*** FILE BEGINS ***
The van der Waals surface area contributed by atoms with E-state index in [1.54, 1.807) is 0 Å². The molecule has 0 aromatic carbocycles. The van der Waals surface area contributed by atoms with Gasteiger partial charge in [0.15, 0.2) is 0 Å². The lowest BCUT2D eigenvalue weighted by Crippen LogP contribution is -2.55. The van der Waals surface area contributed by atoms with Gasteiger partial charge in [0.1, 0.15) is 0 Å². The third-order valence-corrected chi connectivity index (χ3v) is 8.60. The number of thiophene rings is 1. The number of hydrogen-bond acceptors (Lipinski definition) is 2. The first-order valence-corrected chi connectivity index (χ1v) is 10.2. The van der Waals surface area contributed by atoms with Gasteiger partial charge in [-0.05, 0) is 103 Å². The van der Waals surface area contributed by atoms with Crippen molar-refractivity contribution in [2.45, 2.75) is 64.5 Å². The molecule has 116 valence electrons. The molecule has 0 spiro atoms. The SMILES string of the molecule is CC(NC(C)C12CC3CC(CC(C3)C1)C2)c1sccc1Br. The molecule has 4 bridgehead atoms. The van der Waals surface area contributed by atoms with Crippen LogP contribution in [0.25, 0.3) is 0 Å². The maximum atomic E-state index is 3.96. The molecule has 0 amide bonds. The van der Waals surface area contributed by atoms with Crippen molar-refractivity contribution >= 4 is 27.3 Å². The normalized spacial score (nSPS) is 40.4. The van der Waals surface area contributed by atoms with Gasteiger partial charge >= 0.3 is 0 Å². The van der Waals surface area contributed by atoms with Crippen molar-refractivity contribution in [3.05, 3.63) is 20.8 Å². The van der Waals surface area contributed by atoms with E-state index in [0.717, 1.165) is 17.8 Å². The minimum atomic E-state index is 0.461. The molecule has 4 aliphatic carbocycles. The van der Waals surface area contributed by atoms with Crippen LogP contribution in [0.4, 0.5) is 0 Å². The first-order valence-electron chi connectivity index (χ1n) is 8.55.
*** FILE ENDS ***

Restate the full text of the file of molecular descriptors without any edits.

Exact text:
The van der Waals surface area contributed by atoms with E-state index in [1.54, 1.807) is 0 Å². The molecule has 0 aromatic carbocycles. The van der Waals surface area contributed by atoms with Gasteiger partial charge in [0.15, 0.2) is 0 Å². The lowest BCUT2D eigenvalue weighted by Crippen LogP contribution is -2.55. The van der Waals surface area contributed by atoms with Gasteiger partial charge in [0.1, 0.15) is 0 Å². The third-order valence-corrected chi connectivity index (χ3v) is 8.60. The number of thiophene rings is 1. The number of hydrogen-bond acceptors (Lipinski definition) is 2. The first-order valence-corrected chi connectivity index (χ1v) is 10.2. The van der Waals surface area contributed by atoms with Gasteiger partial charge in [-0.05, 0) is 103 Å². The van der Waals surface area contributed by atoms with Crippen molar-refractivity contribution in [2.45, 2.75) is 64.5 Å². The molecule has 116 valence electrons. The molecule has 0 spiro atoms. The SMILES string of the molecule is CC(NC(C)C12CC3CC(CC(C3)C1)C2)c1sccc1Br. The molecule has 4 bridgehead atoms. The van der Waals surface area contributed by atoms with Crippen LogP contribution in [0.25, 0.3) is 0 Å². The maximum atomic E-state index is 3.96. The molecule has 0 amide bonds. The van der Waals surface area contributed by atoms with Crippen molar-refractivity contribution >= 4 is 27.3 Å². The normalized spacial score (nSPS) is 40.4. The van der Waals surface area contributed by atoms with Gasteiger partial charge >= 0.3 is 0 Å². The van der Waals surface area contributed by atoms with Crippen molar-refractivity contribution in [3.05, 3.63) is 20.8 Å². The van der Waals surface area contributed by atoms with E-state index in [0.717, 1.165) is 17.8 Å². The minimum atomic E-state index is 0.461. The molecule has 4 aliphatic carbocycles. The van der Waals surface area contributed by atoms with Crippen LogP contribution in [0.4, 0.5) is 0 Å². The first-order valence-electron chi connectivity index (χ1n) is 8.55.